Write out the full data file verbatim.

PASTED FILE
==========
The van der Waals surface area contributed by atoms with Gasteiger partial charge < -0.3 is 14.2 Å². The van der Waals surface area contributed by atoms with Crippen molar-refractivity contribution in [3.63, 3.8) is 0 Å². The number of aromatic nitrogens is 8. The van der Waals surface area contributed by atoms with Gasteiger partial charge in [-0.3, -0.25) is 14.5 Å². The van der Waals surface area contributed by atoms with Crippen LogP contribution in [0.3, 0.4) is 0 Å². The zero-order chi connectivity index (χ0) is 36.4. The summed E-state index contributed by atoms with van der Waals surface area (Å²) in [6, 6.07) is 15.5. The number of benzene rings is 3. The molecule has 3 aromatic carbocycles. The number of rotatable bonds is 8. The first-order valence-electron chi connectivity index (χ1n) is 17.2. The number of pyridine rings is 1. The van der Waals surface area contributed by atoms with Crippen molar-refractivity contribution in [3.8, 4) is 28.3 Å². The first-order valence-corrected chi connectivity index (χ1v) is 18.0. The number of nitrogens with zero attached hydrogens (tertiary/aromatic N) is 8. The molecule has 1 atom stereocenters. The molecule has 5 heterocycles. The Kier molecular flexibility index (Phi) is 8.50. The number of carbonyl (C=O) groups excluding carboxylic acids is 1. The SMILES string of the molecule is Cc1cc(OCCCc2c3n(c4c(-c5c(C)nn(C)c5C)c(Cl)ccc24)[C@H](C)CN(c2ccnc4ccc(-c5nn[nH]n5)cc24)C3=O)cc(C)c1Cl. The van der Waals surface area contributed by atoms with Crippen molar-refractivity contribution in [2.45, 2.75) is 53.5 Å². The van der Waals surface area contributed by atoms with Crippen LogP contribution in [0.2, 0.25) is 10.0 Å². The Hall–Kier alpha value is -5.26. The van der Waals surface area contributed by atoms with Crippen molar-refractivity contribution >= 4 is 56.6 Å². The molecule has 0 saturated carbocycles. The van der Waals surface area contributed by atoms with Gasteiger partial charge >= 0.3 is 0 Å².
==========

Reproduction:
The van der Waals surface area contributed by atoms with Gasteiger partial charge < -0.3 is 14.2 Å². The van der Waals surface area contributed by atoms with Crippen molar-refractivity contribution in [3.63, 3.8) is 0 Å². The number of aromatic nitrogens is 8. The van der Waals surface area contributed by atoms with Gasteiger partial charge in [-0.3, -0.25) is 14.5 Å². The van der Waals surface area contributed by atoms with Crippen LogP contribution in [0.3, 0.4) is 0 Å². The zero-order chi connectivity index (χ0) is 36.4. The summed E-state index contributed by atoms with van der Waals surface area (Å²) in [6, 6.07) is 15.5. The number of benzene rings is 3. The molecule has 3 aromatic carbocycles. The number of rotatable bonds is 8. The first-order valence-electron chi connectivity index (χ1n) is 17.2. The number of pyridine rings is 1. The van der Waals surface area contributed by atoms with Crippen molar-refractivity contribution in [3.8, 4) is 28.3 Å². The first-order valence-corrected chi connectivity index (χ1v) is 18.0. The number of nitrogens with zero attached hydrogens (tertiary/aromatic N) is 8. The molecule has 1 atom stereocenters. The molecule has 5 heterocycles. The Kier molecular flexibility index (Phi) is 8.50. The number of carbonyl (C=O) groups excluding carboxylic acids is 1. The SMILES string of the molecule is Cc1cc(OCCCc2c3n(c4c(-c5c(C)nn(C)c5C)c(Cl)ccc24)[C@H](C)CN(c2ccnc4ccc(-c5nn[nH]n5)cc24)C3=O)cc(C)c1Cl. The van der Waals surface area contributed by atoms with Crippen molar-refractivity contribution in [2.45, 2.75) is 53.5 Å². The van der Waals surface area contributed by atoms with Crippen LogP contribution in [0.2, 0.25) is 10.0 Å². The Hall–Kier alpha value is -5.26. The van der Waals surface area contributed by atoms with Crippen molar-refractivity contribution >= 4 is 56.6 Å². The molecule has 0 saturated carbocycles. The van der Waals surface area contributed by atoms with Gasteiger partial charge >= 0.3 is 0 Å².